# Chapter 10 Panel Data - Fixed Effects and some Random Effects

## 10.1 Seminar

In this seminar, you will be asked to work more on your own. Start by clearing your workspace and setting your working directory. We will then introduce the necessary R code for today using the example from the lecture. This will be brief and afterwards, you can analyse yourself whether more guns lead to less crime.

rm(list = ls())
setwd("Your directory")

We start by loading the resource curse data and checking the data with the str() function.

a <- read.csv("resourcecurse.csv")
str(a)
'data.frame':   876 obs. of  10 variables:
$country : Factor w/ 73 levels "Afghanistan",..: 1 1 1 1 1 1 1 1 1 1 ...$ countrycode : Factor w/ 73 levels "AFG","ALB","ARG",..: 1 1 1 1 1 1 1 1 1 1 ...
$year : int 1996 1998 2000 2002 2003 2004 2005 2006 2007 2008 ...$ aid         : num  NA NA NA 1.15 1.21 ...
$oil : Factor w/ 532 levels "..","0","0.000156118640282417",..: 1 1 1 57 58 61 66 48 44 47 ...$ gdp.capita  : num  NA NA NA NA NA NA NA NA NA NA ...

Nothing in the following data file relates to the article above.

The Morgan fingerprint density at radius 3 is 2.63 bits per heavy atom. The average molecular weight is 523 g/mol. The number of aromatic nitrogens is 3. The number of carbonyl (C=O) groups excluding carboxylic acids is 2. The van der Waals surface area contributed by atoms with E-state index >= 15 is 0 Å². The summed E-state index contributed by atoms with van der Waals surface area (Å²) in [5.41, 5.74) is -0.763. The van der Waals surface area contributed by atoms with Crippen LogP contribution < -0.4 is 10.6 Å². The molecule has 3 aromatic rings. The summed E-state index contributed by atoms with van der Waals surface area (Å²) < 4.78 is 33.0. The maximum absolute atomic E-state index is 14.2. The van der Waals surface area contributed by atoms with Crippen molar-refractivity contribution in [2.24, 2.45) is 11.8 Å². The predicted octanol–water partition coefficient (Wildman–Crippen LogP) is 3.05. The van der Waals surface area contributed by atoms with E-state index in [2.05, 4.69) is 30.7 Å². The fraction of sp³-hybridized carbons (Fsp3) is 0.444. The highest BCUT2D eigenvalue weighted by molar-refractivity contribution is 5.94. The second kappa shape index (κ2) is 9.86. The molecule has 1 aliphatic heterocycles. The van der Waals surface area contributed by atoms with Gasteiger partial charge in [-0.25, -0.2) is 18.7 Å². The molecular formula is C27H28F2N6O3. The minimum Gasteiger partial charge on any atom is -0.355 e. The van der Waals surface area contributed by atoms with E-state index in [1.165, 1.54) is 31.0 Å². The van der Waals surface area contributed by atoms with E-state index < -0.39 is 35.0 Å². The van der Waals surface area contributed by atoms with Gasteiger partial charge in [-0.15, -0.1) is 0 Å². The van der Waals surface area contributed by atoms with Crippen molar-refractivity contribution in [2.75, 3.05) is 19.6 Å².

$institutions: num -2.06 -2.09 -2.13 -1.75 -1.58 ...$ polity2     : int  -7 -7 -7 NA NA NA NA NA NA NA ...
$population : int 17822884 18863999 20093756 21979923 23064851 24118979 25070798 25893450 26616792 27294031 ...$ mortality   : num  106 104 104 103 104 ...

The oil variable is coded as a factor variable but it should be numeric. Missing values as coded as “..”. convert the variable to a numeric variable and drop missing values.

# recode missings
a$oil[which(a$oil=="..")] <- NA
# convert to numeric
a$oil <- as.numeric(a$oil)

To estimate panel data models, we need to install the plm package. You only need to do this once.

install.packages("plm")

Every time, we want to use the package (when we start a new R session), we load the plm library like so:

library(plm)
Loading required package: Formula

We log-transform gdp per capita and population size.

a$log.gdp <- log(a$gdp.capita)
a$log.pop <- log(a$population)

### 10.1.1 Our data

Variable Description
country country name
countrycode 3 letter country abbreviation
year
aid net aid flow (in per cent of GDP)
oil oil rents (in per cent of GDP)
gdp.capita GDP per capita in constant 2000 US dollars
institutions world governance indicator index for quality of institutions
polity2 polity IV project index
population
mortality rate (per 1000 live births)

We test the rentier states theory and the resource curse that we discussed in the lecture. It states that rentier capitalism can be a curse on the systemic level. States that extract rents from easily lootable resources instead of taxing their people develop institutions that become unresponsive to their citizens and provide less public goods. North and Weingast (academic heroes), for instance, relate the advent of democracy in Britain to the struggle for property rights.